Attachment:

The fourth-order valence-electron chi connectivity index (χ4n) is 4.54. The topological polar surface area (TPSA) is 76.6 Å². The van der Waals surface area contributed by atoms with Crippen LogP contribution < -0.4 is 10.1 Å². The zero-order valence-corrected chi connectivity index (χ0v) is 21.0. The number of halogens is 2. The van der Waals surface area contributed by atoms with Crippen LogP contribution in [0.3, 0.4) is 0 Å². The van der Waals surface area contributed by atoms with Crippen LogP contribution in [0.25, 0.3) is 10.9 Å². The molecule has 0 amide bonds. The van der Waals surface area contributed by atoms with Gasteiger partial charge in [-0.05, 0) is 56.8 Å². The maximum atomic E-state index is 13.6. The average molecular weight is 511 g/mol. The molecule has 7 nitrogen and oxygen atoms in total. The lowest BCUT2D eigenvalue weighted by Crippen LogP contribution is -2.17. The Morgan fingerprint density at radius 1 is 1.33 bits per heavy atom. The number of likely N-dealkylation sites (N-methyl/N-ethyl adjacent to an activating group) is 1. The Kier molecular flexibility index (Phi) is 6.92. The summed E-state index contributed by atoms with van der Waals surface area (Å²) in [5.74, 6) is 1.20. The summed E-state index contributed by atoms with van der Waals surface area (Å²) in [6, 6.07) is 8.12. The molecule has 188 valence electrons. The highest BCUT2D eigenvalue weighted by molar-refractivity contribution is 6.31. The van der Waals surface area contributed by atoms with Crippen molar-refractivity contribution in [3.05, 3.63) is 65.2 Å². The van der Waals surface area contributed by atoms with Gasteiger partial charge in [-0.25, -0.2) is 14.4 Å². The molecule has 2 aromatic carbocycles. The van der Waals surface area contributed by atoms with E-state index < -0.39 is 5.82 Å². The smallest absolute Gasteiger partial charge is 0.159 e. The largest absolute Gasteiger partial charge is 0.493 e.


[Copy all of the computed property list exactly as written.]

The fourth-order valence-electron chi connectivity index (χ4n) is 4.54. The topological polar surface area (TPSA) is 76.6 Å². The van der Waals surface area contributed by atoms with Crippen LogP contribution < -0.4 is 10.1 Å². The zero-order valence-corrected chi connectivity index (χ0v) is 21.0. The number of halogens is 2. The van der Waals surface area contributed by atoms with Crippen LogP contribution in [0.3, 0.4) is 0 Å². The van der Waals surface area contributed by atoms with Crippen LogP contribution in [0.25, 0.3) is 10.9 Å². The molecule has 0 amide bonds. The van der Waals surface area contributed by atoms with Gasteiger partial charge in [-0.05, 0) is 56.8 Å². The maximum atomic E-state index is 13.6. The average molecular weight is 511 g/mol. The molecule has 7 nitrogen and oxygen atoms in total. The lowest BCUT2D eigenvalue weighted by Crippen LogP contribution is -2.17. The Morgan fingerprint density at radius 1 is 1.33 bits per heavy atom. The number of likely N-dealkylation sites (N-methyl/N-ethyl adjacent to an activating group) is 1. The Kier molecular flexibility index (Phi) is 6.92. The summed E-state index contributed by atoms with van der Waals surface area (Å²) in [5.74, 6) is 1.20. The summed E-state index contributed by atoms with van der Waals surface area (Å²) in [6, 6.07) is 8.12. The molecule has 188 valence electrons. The highest BCUT2D eigenvalue weighted by molar-refractivity contribution is 6.31. The van der Waals surface area contributed by atoms with Crippen molar-refractivity contribution in [3.05, 3.63) is 65.2 Å². The van der Waals surface area contributed by atoms with Gasteiger partial charge in [-0.25, -0.2) is 14.4 Å². The molecule has 2 aromatic carbocycles. The van der Waals surface area contributed by atoms with E-state index < -0.39 is 5.82 Å². The smallest absolute Gasteiger partial charge is 0.159 e. The largest absolute Gasteiger partial charge is 0.493 e.